About the books
“Stephen Vilaseca’s translation of Ricardo Mella’s writings provides an invaluable glimpse into Spanish anarchism for English language speakers. Offering a rich and vibrant account that embraces the idea of perpetual formation, anarchism is to be understood and experienced as both unfolding process and mutual becoming. Vilaseca capably reflects on where his voice sits in relation to Mella’s, offering an account that is hybridized, lively, and highly relevant to the contemporary moment of social struggle.”
—Simon Springer, Professor, Human Geography and Anarchist Studies, The University of Newcastle, Australia
“We have a vital need for works like this book by Stephen Vilaseca, which rediscovers, translates and puts in their contexts the works of activist Ricardo Mella, whose trajectory well represents generations of self-educated proletarians who did not frequent universities but engaged with matters such as the possibilities and limitations of science (including geography and urbanism) alongside daily propaganda and mobilization. Most welcome!”
—Federico Ferretti, Associate Professor, Cultural and Historical Geography, University College Dublin, Ireland
“This Anthology will certainly inspire contemporary revolutionaries who want to recall the roots of the debates, principles and utopias proposed by early anarchists and socialists, which still are highly applicable nowadays.”
—Miguel A. Martínez, Professor, Sociology, Uppsala University, Sweden
Anarchist Socialism in Early 20th Century Spain is the first English translation of and critical introduction to Ideario, a collection of newspaper and journal articles written by Spanish anarchist Ricardo Mella. Given that Mella is virtually unknown to the English-speaking world, this book provides readers access to his extensive body of work about Spain, human nature, and a world increasingly dominated by capitalism. Suitable for both the general public interested in learning more about anarchist ideas and for scholars studying twentieth-century Spain, the three introductory essays help to introduce Mella, ground his work in the context of Spanish anarchism, and draw connections between Mella and the urban in late nineteenth- and early twentieth-century Spain. Stephen Luis Vilaseca’s translation is accessible and engaging.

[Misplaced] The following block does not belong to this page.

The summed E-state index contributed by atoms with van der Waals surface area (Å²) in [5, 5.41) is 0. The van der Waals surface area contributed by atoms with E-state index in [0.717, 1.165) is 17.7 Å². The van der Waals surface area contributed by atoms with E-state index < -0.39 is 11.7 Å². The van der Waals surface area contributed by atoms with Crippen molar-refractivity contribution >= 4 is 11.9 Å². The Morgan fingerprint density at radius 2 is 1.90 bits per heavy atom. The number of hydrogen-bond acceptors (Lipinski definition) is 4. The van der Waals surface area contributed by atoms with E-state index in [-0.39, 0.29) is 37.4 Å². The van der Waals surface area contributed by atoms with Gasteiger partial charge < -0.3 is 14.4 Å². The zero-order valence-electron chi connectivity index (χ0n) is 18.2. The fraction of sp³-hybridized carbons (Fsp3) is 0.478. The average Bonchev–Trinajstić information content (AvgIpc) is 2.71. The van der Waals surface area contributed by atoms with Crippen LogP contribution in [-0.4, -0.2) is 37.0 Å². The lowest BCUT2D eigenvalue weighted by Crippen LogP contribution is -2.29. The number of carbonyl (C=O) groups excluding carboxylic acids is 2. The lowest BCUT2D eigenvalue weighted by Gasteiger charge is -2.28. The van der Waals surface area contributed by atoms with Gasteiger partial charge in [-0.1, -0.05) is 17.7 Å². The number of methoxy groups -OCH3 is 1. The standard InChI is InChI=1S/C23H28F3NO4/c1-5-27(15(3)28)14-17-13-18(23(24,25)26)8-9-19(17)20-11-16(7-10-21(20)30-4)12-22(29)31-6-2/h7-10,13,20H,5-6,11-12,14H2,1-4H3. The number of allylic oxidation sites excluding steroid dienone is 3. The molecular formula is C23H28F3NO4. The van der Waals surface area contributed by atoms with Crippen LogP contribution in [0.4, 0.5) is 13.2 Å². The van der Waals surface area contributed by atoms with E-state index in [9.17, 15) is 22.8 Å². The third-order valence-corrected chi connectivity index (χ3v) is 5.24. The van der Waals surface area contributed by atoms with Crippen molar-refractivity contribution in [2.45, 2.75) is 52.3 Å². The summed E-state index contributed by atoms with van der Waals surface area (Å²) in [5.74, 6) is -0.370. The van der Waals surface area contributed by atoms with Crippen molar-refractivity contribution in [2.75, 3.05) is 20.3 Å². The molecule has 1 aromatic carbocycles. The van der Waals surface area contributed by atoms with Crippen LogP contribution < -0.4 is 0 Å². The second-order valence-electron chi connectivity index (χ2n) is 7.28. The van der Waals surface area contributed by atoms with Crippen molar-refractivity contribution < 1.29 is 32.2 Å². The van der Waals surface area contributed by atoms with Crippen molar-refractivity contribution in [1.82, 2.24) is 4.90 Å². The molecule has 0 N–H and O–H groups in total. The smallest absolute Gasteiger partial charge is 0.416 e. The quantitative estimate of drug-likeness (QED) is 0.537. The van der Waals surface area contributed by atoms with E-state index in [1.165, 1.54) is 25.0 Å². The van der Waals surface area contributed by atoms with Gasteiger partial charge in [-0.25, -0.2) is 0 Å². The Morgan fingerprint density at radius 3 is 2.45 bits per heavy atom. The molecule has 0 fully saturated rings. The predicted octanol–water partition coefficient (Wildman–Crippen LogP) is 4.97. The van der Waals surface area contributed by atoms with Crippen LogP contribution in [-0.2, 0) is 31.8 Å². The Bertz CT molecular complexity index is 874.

“Stephen Luis Vilaseca offers welcome insights into the landscape of a variety of Spanish cities, while providing clues to recent changes in Spanish political and urban attitudes.” (Enric Bou, 2017)
“Okupas is requisite reading for anyone interested in Barcelona, and for scholars concerned with the rise of populist movements in Spain – an important topic given the rise of Podemos and the election of Ada Colau as the mayor of the city.” (Vinodh Venkatesh, 2016)
“This study is a thoughtful and well-written contribution to the field that not only offers readers a careful analysis of what an okupa “is,” but demonstrates the ways that the embodied activism of okupas are attempting to rewrite the urban experience in Barcelona through the production, sharing, and “comonning”of culture—efforts that seek
to use Squatter Power to undermine the rigid social relations produced by the post-fordist city.” (Matthew I. Feinberg, 2014)
“Vilaseca’s study accomplishes its overall goal of introducing readers to the Barcelonan Okupas, their socio-political context, their history, and the many ways that they are seen and presented by themselves and others. The book’s index is clear and thorough, and the bibliography includes URLs to help readers locate the Internet sources Vilaseca incorporates and analyzes. This text will be a useful resource for undergraduates as well as graduate students and professors of Spanish, cultural, and media studies.” (Paul Cahill, 2014)
Articles in Refereed Journals (6)
“From Graffiti to Street Art: How Urban Artists are Democratizing Spanish City Centers and Streets.” Transitions: Journal of Franco-Iberian Studies 8 (2012): 9-34. Click to hear an interview with me inspired by my article
Co-Authored Editorials (3)
Review Articles (2)
Chapters and Short-Form Articles in Books (4)
“Representations of Graffiti and the City in the Novel El francotirador paciente: Readings of the Emergent Urban Body in Madrid.” Graffiti and Street Art: Reading, Writing and Representing the City. Ed. Konstantinos Avramidis and Myrto Tsilimpounidi. London and New York: Routledge, 2017. 250-63. Print.
“Echoes of Ricardo Mella: Reading Twenty-first Century Youth Protest Movements through the Lens of an Early Twentieth-Century Anarchist.” Protests and Generations: Legacies and Emergences in the Middle East, North Africa and the Mediterranean. Ed. Ratiba Hadj-Moussa and Mark Ayyash. Leiden and Boston: Brill, 2017. 255-67. Print.
“Patio Maravillas’ Anti-gentrification Campaign against the TriBall Group” in Making Room: Cultural Production in Occupied Spaces, edited by Alan W. Moore and Alan Smart. The Journal of Aesthetics & Protest – Other Forms (2015): 272-275.